Auckland house prices are standing at the crossroad with doubt surrounding which direction they will take between now and year end.
Between May and July house prices increased at their slowest rate over a 2-month period for some time.
In that time the average house price increased by 0.6% to $827,000. At the same time the median price increased by 0.9% to $757,000.
While this significant pause in Auckland house price rises is contained in data released by Barfoot & Thompson and the Real Estate Institute of New Zealand, it has escaped the notice of most commentators.
Commentators have tended to focus on the year-on-year increase, but most of this increase occurred in the first part of the year.
Another contributor may be that the other major organisation that comments on house prices – QV – is reporting that prices continued to rise rapidly in June and July.
Whereas the Real Estate Institute and our company use ‘real time’ sales data each month, QV gathers its data from territorial authorities, and this potentially creates time lags. Also, QV applies formula to its data to achieve its final figures.
I’ve no great argument with what QV does, but I’ve always felt its figures are between 4 to 6 weeks behind what is actually happening in the market, and when it comes to real estate prices there is no substitute for real time numbers.
(For those interested, you can check how QV goes about its data gathering and interpretation by going to qv.co.nz.)
My reason for saying that house prices are at the crossroads in terms of direction is because at present 2 extremely strong forces are competing against each other.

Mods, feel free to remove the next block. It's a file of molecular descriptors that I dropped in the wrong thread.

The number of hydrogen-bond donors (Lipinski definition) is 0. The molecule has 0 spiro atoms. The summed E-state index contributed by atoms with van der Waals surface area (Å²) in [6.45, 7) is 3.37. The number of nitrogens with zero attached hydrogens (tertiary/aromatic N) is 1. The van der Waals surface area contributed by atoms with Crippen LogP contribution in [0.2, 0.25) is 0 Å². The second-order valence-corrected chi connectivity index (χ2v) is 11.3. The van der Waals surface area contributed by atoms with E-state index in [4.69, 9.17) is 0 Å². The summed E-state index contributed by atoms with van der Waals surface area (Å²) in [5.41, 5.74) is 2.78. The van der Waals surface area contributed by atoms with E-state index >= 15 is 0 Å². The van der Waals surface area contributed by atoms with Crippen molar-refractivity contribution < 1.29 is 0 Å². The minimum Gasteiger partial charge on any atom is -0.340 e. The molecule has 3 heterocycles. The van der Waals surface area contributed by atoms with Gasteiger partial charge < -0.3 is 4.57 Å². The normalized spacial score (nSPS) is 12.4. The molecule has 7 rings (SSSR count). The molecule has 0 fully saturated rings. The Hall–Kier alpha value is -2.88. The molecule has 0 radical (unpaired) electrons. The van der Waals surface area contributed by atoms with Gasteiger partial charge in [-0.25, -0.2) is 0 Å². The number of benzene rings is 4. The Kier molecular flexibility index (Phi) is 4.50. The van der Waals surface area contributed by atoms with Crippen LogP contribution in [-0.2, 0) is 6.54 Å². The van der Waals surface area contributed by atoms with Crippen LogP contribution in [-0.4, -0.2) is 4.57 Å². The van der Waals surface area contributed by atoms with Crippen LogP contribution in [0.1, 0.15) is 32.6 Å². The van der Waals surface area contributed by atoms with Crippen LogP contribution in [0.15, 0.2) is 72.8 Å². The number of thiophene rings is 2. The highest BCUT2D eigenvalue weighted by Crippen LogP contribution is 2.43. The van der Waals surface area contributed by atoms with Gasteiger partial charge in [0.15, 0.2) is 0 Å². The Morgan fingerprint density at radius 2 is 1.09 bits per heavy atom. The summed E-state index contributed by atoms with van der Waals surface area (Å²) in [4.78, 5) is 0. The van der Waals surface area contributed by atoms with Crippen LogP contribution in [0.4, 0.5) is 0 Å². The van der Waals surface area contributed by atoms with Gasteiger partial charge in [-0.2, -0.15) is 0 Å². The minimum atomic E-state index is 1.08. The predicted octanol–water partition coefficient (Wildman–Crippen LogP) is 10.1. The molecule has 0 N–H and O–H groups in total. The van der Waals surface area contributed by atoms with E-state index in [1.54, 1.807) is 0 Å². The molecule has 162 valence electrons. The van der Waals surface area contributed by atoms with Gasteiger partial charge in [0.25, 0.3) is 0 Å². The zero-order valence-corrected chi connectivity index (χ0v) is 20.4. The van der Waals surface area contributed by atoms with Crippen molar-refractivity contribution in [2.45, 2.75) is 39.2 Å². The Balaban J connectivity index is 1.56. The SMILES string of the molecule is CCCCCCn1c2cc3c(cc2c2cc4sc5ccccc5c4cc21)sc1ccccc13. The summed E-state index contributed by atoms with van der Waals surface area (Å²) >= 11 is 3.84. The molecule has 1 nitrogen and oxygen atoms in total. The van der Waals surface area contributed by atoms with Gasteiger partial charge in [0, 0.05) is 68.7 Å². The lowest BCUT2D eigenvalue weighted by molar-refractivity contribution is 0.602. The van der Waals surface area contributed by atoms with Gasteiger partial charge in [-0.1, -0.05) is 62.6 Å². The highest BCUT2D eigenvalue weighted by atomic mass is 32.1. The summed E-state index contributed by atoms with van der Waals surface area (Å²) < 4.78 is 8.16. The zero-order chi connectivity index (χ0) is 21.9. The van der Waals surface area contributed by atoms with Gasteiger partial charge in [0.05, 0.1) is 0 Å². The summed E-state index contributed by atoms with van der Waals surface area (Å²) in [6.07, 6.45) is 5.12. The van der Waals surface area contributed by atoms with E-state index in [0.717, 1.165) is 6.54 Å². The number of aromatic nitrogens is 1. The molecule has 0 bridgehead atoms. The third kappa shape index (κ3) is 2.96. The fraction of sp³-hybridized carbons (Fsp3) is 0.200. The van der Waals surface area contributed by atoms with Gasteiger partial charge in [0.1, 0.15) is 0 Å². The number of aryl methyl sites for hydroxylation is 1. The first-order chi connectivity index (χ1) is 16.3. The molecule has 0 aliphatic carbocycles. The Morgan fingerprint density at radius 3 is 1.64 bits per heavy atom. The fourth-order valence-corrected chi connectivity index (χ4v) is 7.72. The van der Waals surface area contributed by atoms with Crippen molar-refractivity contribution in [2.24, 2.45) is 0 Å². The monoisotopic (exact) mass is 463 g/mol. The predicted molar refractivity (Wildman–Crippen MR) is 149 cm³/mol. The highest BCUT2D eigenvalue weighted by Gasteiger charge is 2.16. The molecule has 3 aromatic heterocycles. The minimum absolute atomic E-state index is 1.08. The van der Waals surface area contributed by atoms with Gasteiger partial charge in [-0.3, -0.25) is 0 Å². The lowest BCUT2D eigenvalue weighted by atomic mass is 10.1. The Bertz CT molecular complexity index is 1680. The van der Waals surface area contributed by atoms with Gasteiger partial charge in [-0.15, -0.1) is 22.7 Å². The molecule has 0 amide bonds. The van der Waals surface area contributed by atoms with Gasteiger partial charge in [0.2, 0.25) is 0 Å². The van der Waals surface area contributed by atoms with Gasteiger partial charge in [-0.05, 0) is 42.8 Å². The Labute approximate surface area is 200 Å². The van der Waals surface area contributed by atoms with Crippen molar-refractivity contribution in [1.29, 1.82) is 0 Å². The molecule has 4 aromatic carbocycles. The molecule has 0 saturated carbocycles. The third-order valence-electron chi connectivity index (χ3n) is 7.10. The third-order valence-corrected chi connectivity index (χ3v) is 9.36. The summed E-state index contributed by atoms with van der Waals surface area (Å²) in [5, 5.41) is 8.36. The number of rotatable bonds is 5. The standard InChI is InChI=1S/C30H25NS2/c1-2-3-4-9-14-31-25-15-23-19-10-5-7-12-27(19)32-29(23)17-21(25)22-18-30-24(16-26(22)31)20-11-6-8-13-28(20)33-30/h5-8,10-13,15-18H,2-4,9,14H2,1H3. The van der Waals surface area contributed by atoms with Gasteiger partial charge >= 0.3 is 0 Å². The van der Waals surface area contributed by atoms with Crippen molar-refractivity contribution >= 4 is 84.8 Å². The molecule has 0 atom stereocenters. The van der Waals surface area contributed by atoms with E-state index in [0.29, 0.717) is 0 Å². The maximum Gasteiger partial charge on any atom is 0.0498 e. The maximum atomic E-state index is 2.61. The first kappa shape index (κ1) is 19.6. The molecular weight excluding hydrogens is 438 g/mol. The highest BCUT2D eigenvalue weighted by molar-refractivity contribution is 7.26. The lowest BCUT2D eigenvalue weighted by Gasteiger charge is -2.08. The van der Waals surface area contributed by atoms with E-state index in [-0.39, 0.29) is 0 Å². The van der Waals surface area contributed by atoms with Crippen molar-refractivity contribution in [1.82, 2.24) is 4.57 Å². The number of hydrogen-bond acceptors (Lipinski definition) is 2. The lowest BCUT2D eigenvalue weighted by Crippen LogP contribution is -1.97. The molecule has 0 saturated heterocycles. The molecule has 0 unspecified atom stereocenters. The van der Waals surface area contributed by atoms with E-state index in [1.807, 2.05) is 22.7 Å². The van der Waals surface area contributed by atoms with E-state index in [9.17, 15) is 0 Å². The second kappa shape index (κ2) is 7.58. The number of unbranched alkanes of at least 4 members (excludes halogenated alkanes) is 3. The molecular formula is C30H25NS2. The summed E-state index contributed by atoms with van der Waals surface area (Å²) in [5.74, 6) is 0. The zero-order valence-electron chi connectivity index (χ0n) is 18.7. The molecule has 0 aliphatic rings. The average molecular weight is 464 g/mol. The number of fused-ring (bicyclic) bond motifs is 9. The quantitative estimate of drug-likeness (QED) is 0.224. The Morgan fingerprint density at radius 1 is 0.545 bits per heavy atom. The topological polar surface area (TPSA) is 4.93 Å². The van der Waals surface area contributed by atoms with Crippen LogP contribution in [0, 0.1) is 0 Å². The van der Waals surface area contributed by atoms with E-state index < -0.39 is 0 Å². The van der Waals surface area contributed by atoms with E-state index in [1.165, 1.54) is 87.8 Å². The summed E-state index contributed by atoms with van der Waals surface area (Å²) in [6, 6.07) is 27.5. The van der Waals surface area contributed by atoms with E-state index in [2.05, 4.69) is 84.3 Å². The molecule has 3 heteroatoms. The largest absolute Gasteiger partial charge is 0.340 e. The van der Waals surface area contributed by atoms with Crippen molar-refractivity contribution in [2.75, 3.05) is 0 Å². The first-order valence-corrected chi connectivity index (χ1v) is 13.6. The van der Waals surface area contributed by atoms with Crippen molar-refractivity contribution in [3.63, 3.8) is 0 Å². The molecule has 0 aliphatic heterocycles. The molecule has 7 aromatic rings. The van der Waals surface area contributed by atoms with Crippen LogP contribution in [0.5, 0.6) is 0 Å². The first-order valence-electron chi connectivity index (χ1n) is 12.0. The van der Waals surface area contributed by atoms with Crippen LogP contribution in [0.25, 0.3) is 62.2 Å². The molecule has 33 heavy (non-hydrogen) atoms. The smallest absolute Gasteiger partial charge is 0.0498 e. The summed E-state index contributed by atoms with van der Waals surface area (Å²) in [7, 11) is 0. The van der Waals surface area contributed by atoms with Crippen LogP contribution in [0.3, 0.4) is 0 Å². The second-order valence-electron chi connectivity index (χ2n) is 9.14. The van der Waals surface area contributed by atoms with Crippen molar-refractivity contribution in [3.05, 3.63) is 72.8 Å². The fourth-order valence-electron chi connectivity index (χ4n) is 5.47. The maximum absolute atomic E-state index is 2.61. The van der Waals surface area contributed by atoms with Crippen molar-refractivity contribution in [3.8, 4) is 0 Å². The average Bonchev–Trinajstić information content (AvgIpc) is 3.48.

In the last week the Reserve Bank has acknowledged that current mortgage rates, which are at an all- time low, are unlikely to increase for some time; net migration is running at record levels; and the home building boom in Auckland has done nothing to make a dent in the housing shortage.
All the banks are actively promoting home mortgage loans, and the start of spring is traditionally when sales activity reawakens after a slowdown in winter.
These factors would normally point to pressure mounting on prices in the run in to Christmas.
However, countering that pressure are other forces.
The Reserve Bank is urging caution about the price of Auckland homes, and is imposing new tough regulations which come into force in November. In particular, investors will need to find a 30% deposit, and have an IRD number.
The world economy has become apprehensive following the slowdown in growth in China, and this has impacted world-wide on stock exchanges, commodity prices, and exchange rates. World-wide, trillions of dollars have been wiped off asset and investment values.
Locally in the past few months we have seen owner occupiers and investors adopting the attitude that the housing market at current prices is close to being fully valued.
Also, a trend that has become very clear in the past 2 months in the number of owner occupiers and investors from Auckland who have refocused their attention on Northland. Whereas Auckland house values have stayed pretty constant over those 2 months, those in the north have risen.
Only time will tell whether the push to higher prices or the pull of the status quo will win out.
What is clear, however, is that sales numbers will be high.
The increasing number of people making Auckland their home need to find accommodation, and the main buyers are not being deterred at current prices. Their main focus will remain on their level of repayments each fortnight or month, rather than the cost of the house itself.
And based on the Reserve Bank’s most recent statements, those repayments will remain stable for some time to come.
Conversely, those selling, especially if they are relocating out of Auckland, are exiting at record price levels.
Peter Thompson, Managing Director, Barfoot & Thompson
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